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    I’ve done a lot of tech and OSS work over the last 20 years. Linux packaging is by far the worst cesspit of random blog posts and undocumented, user-hostile tooling. The insistence that http is sufficient for security due to the use of gpg is one example.


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      I think this post is unfair. The title makes one think that some large problem with major Linux distributions has been discovered, and then it turns out it’s all about third-party repositories. If you follow the standard advice to not use third party repositories at all, then all of this post immediately is void. As long as you stick to your Linux distribution’s repositories (which you should), the PGP problems highlighted in this post do not appear.

      Even more, the problems outlined to not relate to the package management system itself, but only to the PGP keyserver infrastructure. Again, if you do not use third-party repositories, you never interact with the PGP keyserver infrastructure.

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        Until every distro packages all versions of all software I will ever need, I will need to install software from third parties. Until all that software is packaged up as a snap package or flatpak (which I think is impossible for some kinds of software, such as beta versions of proprietary nvidia drivers), third-party repositories are the best option available in most distros. You don’t get to just say “you’re using it wrong” when the system used “correctly” doesn’t do what users need it to do.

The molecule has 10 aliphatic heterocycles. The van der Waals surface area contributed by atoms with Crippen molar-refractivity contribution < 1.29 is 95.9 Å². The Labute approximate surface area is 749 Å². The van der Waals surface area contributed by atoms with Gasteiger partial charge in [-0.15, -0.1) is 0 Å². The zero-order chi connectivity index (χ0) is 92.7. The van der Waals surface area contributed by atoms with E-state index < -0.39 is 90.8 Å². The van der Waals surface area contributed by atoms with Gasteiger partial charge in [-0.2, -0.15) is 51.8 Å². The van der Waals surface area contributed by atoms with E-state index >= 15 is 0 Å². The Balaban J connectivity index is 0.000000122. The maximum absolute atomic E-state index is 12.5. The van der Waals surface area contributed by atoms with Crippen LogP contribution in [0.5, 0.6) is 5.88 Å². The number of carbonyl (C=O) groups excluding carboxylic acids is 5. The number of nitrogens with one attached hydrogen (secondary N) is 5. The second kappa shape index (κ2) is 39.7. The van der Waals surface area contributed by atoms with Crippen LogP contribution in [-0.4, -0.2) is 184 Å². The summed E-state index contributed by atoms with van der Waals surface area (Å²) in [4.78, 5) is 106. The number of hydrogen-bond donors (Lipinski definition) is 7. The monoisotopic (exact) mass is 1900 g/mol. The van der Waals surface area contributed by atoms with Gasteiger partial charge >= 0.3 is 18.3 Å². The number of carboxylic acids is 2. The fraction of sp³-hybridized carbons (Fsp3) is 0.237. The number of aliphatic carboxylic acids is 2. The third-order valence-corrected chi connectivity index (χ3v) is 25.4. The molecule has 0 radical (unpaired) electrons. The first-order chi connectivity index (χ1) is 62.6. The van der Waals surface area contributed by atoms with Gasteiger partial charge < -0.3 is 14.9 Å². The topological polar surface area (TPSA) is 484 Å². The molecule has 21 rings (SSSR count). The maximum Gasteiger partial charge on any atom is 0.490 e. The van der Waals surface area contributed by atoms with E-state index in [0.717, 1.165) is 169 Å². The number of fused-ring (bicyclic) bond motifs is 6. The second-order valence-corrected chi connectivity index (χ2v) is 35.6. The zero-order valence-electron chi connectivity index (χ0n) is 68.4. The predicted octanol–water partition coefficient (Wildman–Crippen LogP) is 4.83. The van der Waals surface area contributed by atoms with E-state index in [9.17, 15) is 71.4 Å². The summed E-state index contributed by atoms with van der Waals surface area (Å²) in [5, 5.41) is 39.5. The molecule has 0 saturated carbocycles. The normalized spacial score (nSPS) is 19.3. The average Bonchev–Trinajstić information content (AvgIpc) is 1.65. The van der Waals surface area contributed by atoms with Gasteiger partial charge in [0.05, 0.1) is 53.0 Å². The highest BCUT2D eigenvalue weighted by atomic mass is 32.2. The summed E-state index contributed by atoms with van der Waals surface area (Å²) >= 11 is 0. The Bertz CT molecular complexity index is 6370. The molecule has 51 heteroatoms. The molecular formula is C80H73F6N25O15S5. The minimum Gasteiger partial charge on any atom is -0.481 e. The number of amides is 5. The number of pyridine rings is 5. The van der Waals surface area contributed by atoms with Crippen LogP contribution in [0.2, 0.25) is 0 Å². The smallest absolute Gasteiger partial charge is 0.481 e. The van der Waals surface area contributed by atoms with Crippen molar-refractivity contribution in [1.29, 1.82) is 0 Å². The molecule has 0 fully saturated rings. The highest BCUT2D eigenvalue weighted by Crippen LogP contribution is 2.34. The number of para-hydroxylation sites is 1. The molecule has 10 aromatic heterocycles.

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        Has there been any progress with regards to fixing the flooding issue? Such a simple way to break the whole system…

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          Other than GPG not accepting keys from keyservers, not really.


            * gpg: Ignore all key-signatures received from keyservers.  This
              change is required to mitigate a DoS due to keys flooded with
              faked key-signatures.  The old behaviour can be achieved by adding
              keyserver-options no-self-sigs-only,no-import-clean
              to your gpg.conf.  [#4607]